So if a development team produces software that is too difficult to operate within the 50% balance for the SRE team, the development team must take on the operational tasks and help fix them, learning about operational aspects as needed.

This is a highly disciplined balance between leaning on the skills of SREs and retaining responsibility for the operability of the software within the development team.

2. Rigorously focus on error budget and SLOs

At the heart of the SRE approach is the SLO for the application or service that is being run by the SRE team. The product manager for the service must choose an appropriate SLO that gives her enough margin of possible downtime to cover unforeseen problems while delivering features and updates at a rate that users expect.

Because any service downtime is measured by "neutral" pervasive tooling, there is no dispute about the figures. The SLO approach also drives the adoption of synthetic transaction monitoring, an excellent practice for customer-facing systems. This tests whole customer journeys on a regular basis (usually in 5-to-10-minute increments) from an automated script. This in turn brings the service closer to the customer and, by extension, the dev and SRE teams closer to the customer as well.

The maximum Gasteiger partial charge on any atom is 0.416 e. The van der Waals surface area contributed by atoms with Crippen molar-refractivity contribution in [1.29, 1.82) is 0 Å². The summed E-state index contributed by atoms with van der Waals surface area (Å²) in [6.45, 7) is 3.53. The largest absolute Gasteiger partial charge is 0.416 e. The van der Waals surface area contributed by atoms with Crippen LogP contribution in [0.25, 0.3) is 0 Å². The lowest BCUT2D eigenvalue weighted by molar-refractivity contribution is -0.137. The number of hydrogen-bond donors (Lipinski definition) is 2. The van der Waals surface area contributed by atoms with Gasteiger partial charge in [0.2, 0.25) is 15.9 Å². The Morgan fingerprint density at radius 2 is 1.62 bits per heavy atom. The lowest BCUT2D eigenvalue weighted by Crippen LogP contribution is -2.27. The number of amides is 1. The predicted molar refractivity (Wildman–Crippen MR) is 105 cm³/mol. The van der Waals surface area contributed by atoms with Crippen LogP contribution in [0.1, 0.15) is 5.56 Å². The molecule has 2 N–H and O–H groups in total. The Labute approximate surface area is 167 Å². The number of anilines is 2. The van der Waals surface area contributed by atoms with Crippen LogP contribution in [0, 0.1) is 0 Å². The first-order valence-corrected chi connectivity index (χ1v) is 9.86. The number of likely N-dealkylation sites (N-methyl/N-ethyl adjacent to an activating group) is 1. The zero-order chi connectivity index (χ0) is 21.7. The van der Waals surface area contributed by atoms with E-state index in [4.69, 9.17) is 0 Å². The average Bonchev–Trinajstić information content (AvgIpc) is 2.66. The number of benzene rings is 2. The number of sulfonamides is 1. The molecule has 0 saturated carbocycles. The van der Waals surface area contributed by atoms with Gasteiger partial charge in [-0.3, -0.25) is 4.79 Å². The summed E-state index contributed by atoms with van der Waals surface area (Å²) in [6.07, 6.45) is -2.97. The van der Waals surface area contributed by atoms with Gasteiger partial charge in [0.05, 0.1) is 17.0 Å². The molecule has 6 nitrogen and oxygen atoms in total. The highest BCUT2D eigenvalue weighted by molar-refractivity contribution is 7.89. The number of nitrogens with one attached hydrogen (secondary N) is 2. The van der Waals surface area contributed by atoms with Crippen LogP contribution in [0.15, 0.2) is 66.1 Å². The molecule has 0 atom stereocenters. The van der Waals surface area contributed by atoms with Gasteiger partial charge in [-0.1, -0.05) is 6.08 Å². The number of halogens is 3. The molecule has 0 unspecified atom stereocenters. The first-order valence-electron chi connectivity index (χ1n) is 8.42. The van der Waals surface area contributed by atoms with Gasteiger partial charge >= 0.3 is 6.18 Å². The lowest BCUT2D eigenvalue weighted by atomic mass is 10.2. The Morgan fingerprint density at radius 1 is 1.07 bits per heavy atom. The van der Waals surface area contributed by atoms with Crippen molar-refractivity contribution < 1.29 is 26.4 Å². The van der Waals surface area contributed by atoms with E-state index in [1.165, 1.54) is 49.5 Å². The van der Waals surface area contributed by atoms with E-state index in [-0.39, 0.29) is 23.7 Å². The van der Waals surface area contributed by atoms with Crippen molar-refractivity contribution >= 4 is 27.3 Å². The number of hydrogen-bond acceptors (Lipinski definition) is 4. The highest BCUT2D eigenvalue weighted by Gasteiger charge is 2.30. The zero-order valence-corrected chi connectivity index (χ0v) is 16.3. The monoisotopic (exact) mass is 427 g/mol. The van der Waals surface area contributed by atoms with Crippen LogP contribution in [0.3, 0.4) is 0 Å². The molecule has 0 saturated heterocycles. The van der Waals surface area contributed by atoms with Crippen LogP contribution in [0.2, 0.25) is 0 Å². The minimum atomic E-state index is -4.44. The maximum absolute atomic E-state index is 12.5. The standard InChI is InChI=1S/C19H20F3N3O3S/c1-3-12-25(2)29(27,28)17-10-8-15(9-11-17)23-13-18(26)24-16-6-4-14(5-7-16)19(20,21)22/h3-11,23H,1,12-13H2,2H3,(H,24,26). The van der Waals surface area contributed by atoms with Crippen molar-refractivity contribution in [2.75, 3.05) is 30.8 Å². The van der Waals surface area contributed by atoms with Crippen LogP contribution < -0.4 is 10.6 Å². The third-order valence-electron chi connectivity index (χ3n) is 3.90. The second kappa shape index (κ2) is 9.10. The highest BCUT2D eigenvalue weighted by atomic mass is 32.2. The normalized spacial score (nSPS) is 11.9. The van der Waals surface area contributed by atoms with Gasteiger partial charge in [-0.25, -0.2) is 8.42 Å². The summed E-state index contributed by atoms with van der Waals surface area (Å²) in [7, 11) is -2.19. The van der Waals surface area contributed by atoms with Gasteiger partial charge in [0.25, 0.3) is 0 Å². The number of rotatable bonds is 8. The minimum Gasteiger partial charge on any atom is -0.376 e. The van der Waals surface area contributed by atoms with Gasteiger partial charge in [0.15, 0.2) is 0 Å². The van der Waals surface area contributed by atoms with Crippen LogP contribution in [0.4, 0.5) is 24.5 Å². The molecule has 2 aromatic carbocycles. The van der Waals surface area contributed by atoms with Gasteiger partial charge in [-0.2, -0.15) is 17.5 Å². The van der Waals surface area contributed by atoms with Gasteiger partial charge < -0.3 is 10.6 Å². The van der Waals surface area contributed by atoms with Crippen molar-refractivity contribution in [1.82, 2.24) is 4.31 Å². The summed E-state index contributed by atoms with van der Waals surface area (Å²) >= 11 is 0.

As a product manager working with an SRE team, if you are unhappy with the restrictions on deploying new features because you have used all your error budget, what are your options? You can either redefine the SLO to be less available (and therefore possibly have more downtime) or put more effort into operational aspects of the software so that it has better operability and doesn't fail as much. It's a simple choice!

3. Treat IT Ops as a value center, not a cost center

SRE is a high-skill activity, and SRE experts are in short supply; even Google struggles to hire SREs. The unusual mix of deeply technical skills and customer-focused attention to SLO and error budget means that trying to reduce costs for an SRE team is not a wise move.

Enterprises that adopt SRE therefore need to stop treating IT operations as a line item subject to cost reductions. Instead they must treat IT operations as a value center that can help the company avoid downtime and maximize revenue and service availability.

Instead of hiring large numbers of junior, lower-skilled front-line staff, SRE demands that we select high-skilled, experienced, committed staff who will automate their way out of mundane activities. This is analogous to hiring aircraft pilots who have many years of long-distance flight experience rather than junior ground staff. Modern software systems are complicated, expensive machines; why would we hire low-skilled staff to run them?